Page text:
Potential or Realization? Differing Analyses of Aesthetic Quality
When giving platitudes to the creator of a piece, one can approach the comments from roughly two different angles. The first is to honor the piece in a vacuum: aesthetically, for its mastery of the tricks and turns of the trade, as a good story or construction, much like an architect could analyze a building's harsh beauty. The second is to honor the piece's external potential, either as a blueprint for further work within the art or as a vehicle for achieving some other goal, much like an architect could admire a building for the uses to which it will be put. These two distinct possibilities can be seen most profoundly with Walt Disney and The Jazz Singer in the one hand, and Sunrise and Scarface in the other.
Reviewing the analysis of The Jazz Singer and Walt Disney shows that the concern is not exclusively or primarily with the value of the works themselves, but instead commenting on the potentials that the technology and technique of each could be used to break the stultifying tyranny of dominant forms. As Crafton makes clear in “The Uncertainty of Sound”, The Jazz Singer was not acclaimed for rising out of a vacuum (pun intended) and blasting a horn of a new era of sound. The institution of sound was a gradual imposition from sound as a novelty to sound as an expectation that sometimes was not used because of aesthetic choices (watching Charlie Chaplin's Modern Times is disorienting, as Chaplin intended it to because, because sound is used in snippets of appropriate dialogue, but at other times sound disappears to strengthen the impression of the panopticon operating in the factory that suspended all comfortable and natural feeling). Rather, The Jazz Singer bridged the gap between silence and sound: it was a transitory film and not an epochal and novel film, but yet all the more epochal because of it. The Jazz Singer, according to Crafton, uses sound and the lack thereof to symbolize freedom and repression, love (sexual and otherwise) and the squashing of that love, etc. in dichotomous representations. It actually leverages the incomplete application of sound to accomplish its art.
Yet The Jazz Singer is imperfect and incomplete: it “excised... social struggles that united Jews... in trade unions, radical movements...” It even “contains no jazz” in the strict sense, exorcising the essence of the minstrel to opportunistically use its face as a mechanism for Jewish solidarity. The analysis that Crafton makes focusses on the one truly original part of the movie, a relatively minor one in terms of screen time: the racial and sexual implications of the dress-up as black, the “sexual drag”. The subsequent news articles focus on the novelty value of the sound genre, the novelty of Jolson as a singer and of Cantor Rabinowitz, and most importantly on the potential, but not the actuality of the media, expressed most strongly in “Moving Picture Audiences Differ from Musical Comedy” and “'Jazz Singer' Scores a Hit”, both pieces that underscore how Jazz Singer is viewed as a blueprint for a paradigm shift for the movies but not the paradigm shift itself. “Europe's Highbrows Hail Mickey Mouse” describes this same phenomenon with Disney. Jazarin argues that “The animated drawing has fought for its life. It is on the point of triumph... Doesn't it permit the expression of the wildest conceptions...? The animated drawing alone can unite evocative power of design with the impalpable motion of life, with speech and with music. Thus it becomes a complete art...” Morienval says, “The moving and sound drawing has as a matter of fact no limits...” There is little to no discussion of the literary or artistic merits of the Walt Disney pieces as such. Instead, the focus is on their potential, what animation can do in terms of broadening the scope and style of storytelling.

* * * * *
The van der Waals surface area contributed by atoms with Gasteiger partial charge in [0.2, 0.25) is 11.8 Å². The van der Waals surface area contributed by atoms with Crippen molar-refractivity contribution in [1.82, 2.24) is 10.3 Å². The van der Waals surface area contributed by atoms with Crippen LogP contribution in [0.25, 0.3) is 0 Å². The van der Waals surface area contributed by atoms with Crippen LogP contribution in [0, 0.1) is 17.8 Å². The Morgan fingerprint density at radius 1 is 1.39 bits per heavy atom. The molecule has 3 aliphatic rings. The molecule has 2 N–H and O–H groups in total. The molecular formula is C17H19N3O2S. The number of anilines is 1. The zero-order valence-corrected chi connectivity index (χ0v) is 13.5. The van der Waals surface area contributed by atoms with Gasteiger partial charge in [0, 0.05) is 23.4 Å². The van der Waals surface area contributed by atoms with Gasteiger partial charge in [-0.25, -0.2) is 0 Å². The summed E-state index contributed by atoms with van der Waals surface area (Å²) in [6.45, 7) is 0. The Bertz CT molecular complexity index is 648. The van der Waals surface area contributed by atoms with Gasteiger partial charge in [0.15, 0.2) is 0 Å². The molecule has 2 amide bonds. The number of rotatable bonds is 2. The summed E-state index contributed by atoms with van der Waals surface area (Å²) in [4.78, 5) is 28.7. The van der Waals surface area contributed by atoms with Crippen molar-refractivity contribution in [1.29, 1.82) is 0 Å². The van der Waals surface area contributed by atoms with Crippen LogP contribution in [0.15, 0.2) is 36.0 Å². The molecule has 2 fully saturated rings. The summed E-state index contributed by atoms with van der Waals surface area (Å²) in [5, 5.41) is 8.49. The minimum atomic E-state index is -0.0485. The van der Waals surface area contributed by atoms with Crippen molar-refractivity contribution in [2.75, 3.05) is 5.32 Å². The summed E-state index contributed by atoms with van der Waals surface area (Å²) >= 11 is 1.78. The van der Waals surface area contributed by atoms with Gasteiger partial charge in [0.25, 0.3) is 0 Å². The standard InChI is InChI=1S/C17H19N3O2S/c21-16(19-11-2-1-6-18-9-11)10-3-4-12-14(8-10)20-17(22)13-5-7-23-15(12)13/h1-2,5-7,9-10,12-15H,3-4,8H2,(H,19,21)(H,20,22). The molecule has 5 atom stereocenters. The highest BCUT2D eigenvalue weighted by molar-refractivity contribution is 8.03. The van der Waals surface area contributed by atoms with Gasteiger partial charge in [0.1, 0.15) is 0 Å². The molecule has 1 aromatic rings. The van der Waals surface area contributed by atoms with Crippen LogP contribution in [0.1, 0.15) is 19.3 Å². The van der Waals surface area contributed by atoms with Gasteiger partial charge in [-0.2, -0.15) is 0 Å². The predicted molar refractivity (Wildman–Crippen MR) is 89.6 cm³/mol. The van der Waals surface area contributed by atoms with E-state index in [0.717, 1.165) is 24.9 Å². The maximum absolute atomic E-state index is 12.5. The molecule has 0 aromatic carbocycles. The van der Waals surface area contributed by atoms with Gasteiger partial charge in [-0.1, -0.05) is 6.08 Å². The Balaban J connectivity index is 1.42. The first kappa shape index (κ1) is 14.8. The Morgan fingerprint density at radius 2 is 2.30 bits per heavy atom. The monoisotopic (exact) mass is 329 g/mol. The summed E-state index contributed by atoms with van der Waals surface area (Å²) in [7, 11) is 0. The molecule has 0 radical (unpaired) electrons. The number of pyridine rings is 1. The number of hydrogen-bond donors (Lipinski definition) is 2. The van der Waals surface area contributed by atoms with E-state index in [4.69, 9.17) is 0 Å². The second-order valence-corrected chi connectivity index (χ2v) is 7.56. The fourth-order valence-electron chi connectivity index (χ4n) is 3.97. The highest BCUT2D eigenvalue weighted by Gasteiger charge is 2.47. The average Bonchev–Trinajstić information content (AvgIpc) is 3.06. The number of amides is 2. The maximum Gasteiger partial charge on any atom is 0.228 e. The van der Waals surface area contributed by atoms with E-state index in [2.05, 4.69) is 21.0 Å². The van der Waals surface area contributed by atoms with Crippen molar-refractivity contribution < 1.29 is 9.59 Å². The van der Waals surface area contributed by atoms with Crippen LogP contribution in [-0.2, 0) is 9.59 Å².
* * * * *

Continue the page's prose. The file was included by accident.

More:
Meanwhile, Sunrise itself is considered to be “Opening A New Day in Movies”. German critics, according to Saunders, viewed Sunrise as a uniquely German-American film, composing something new from more than the sum of its parts, arousing “superlatives for overcoming deeply entrenched beliefs”. Both its critics and its supporters recognized that something new was at work. Sunrise was viewed as an independent masterpiece of raw technique, rather unlike Disney's relatively simplistic animation that ended up reifying the traditional tyranny of story forms and The Jazz Singer's lackluster direction. It had “fantastic cinematographic achievements... capturing ambience with light, lens and rhythm.” The criticisms of it were because of what was believed to be an un-German and even contra-German sentimentality and hope for a good and happy ending, yet it was conceded on all sides to be a hallmark film capable of capturing an aesthetic sensibility without doubt. Scarface was considered so dangerous in constructing a charismatic devil figure who the audience identifies with that it was changed to have artificially-inserted sermons on public responsbility to stop crime. Scarface constructs a reverse Macbeth figure: a character who, while being a monster of viciousness, falls because of his own truly human and positive characteristic, his love for his sister. With masterful lighting and characterization, it was recognized as a tiger that the movie industry had by the tail, something that could glamorize crime and the gangster life.
These two patterns of critical reception occur over and over: the film viewed as a flawed epochmaker, and the film viewed as so perfect that it almost breaks the epoch by destroying any possibility for a film to be anything but a pale imitation. Sunrise became the silent film's last gasp, while Jazz Singer became the sound film's first tentative breath. Who knows when the action film will finally see its perfect realization and finally die?